If the ad damnum clause had asked for greater damages -- or if a new trial were now granted, there would be nothing that the defendant could now do that it has not already done. In short, whether the damages demanded by the complaint were $50,000 or $250,000, the trial would, in fact, have progressed and terminated precisely as it did. Why, then, should the infant plaintiff suffer prejudice at the hands of his guardian ad litem and counsel when prejudice for all parties can be effectively avoided? It is urged that the ad damnum clause apprises a defendant of the outer limits of liability and thus affords him the opportunity to make certain critical decisions. We are not told what those decisions are, but we may presume two: he must decide whether to appear or whether to default and, if liability alleged exceeds insurance coverage afforded, he must decide whether to retain counsel to protect him against the potential of excess liability. Neither of these situations is present here. If the defendant has defaulted, there would, of course, have been no trial and the defendant's liability would then clearly be limited by the demand made in the complaint (CPLR 3215). Having appeared, however, this alleged ground of prejudice disappears entirely, for the defendant has now undertaken to defend the case on its merits and the trial will proceed in the identical manner whatever the money demand of the complaint may be. As to the second point, it is sufficient to note that no question of protection against excess liability is presented in this case.
In a supplemental affidavit, the defendants raise the point that the notice of claim filed with the defendant School District was limited to the same amount as stated in the ad damnum clause. The reasoning set forth herein is also applicable in answering this defect in procedure. The purpose of section 50-e of the General Municipal Law is to make the School Board cognizant of the nature of the claim (Teresta v. City of New York, 304 N. Y. 440; Montana v. Incorporated Vil. of Lynbrook, 23 A.D.2d 585).
The cases are legion to the effect that the rights of an infant cannot be lost through the negligence, mistake or inadvertence of the infant's guardian ad litem or his attorney (Honadle v. Stafford, 265 N. Y. 354; Wannemacher v. Tynan, 144 N. Y. S. 2d 2; Glogowski v. Rapson, 20 Misc. 2d 96, supra ; Chikara v. City of New York, 21 Misc. 2d 446, supra). In the Honadle case, the Court of Appeals made it clear that "Too much care cannot be exercised by trial judges to see that the infant wards of the court are protected as far as possible" (p. 357). Indeed, it is clear that an attorney for an infant plaintiff has no greater authority to compromise, settle or discharge an infant's cause of action than does the infant's guardian ad litem (Greenburg v. New York Cent. & Hudson Riv. R.R.Co., 210 N. Y. 505) and that both are without power to act absent the court's approval and consent (CPLR 1207, 1208). The general rule is well stated in Corpus Juris Secundum (Vol. 43, Infants, § 105) "It is the right and duty of the court to protect the rights and interests of an infant party, plaintiff or defendant, to a litigation, whether or not the proper relief is asked in the pleadings or the claim or defense is properly pleaded." Thus, the courts have released an infant from the burden of another's failure to file a timely notice of claim against a municipality. "Any other construction" the Appellate Division has said, "is repugnant to the view that an infant is a ward of the court, and to the principle that the rights of an immature infant shall not be forfeited because of the failure of some other party to act" (Biancoviso v. City of New York, 285 App. Div. 320, 325 and cases cited). The same relief, it will be noted, was not granted on behalf of the adult plaintiff. Equally, we have directed the compromise and settlement of an infant's claim where it appeared from the facts that the infant's guardian ad litem was unreasonable and arbitrary in resisting the settlement offer (Glogowski v. Rapson, 20 Misc. 2d 96, supra). The guiding principle is clear: an infant always remains a ward of the court throughout the settlement, compromise or trial of a cause (see Wannemacher v. Tynan, 144 N. Y. S. 2d 2, supra) and the court should, indeed must, see to it that the infant's rights are protected to the fullest extent possible, particularly where, as here, the same can be accomplished without prejudicing the rights of other interested parties. The court thus concludes that, upon the facts in this case, the infant plaintiff's recovery should not be limited by the amount demanded in the ad damnum clause of the complaint.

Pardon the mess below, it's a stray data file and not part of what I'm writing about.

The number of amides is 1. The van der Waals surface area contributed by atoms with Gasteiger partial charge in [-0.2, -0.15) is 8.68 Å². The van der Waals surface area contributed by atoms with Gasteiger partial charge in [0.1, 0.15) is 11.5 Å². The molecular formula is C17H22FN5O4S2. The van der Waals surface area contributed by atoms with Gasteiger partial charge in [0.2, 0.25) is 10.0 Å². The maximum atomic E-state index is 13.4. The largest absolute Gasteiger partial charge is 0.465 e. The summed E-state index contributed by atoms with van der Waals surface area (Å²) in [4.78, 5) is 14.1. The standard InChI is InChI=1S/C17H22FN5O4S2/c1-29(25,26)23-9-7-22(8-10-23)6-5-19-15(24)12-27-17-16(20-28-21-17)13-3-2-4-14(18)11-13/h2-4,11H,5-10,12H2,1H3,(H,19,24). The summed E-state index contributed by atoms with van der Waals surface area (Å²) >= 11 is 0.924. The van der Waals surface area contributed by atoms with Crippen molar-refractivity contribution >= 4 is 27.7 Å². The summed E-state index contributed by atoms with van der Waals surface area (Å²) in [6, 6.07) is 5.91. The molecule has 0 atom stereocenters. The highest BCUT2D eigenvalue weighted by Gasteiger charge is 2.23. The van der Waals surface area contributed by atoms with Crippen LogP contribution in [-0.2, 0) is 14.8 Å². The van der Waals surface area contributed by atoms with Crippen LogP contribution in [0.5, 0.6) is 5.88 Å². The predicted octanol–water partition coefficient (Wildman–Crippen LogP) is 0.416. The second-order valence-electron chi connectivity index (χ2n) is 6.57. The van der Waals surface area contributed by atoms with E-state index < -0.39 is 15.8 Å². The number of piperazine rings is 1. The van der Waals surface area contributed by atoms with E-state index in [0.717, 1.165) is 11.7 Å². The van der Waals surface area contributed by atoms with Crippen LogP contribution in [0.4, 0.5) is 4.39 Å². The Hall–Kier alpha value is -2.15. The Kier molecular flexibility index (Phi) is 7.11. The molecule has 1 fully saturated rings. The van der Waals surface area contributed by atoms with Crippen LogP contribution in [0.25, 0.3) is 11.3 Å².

Turning now to the second point raised, the defendant urges that the jury's verdict was excessive and not sustained by the evidence.
The accident in question occurred on January 30, 1963, while the infant plaintiff was attending a gymnasium class in a high school maintained by the defendant School District. According to the testimony, the infant plaintiff, with little or no instruction in the use of a trampoline, was directed by his instructor to perform a forward flip to a seat drop. This maneuver is described by an expert witness as "an advanced movement". It appears further that when the plaintiff denied his ability to perform the maneuver and expressed reluctance to attempt it, he was told that his alternative would be to accept a failing grade for the course. In thus attempting the forward flip, the plaintiff came down off balance, thereby bringing his knee into severe contact with his nose.
As a direct result of the accident, plaintiff suffered a comminuted fracture of the nose as well as a deviated nasal septum. Surgical procedures thereafter employed required that the plaintiff's nose be packed and that the nose remain in a cast for a period of three months. At present, the only physical premanency which seems to exist in connection with the nose is the deviated septum, together with an obstruction which causes difficulty in breathing and a ...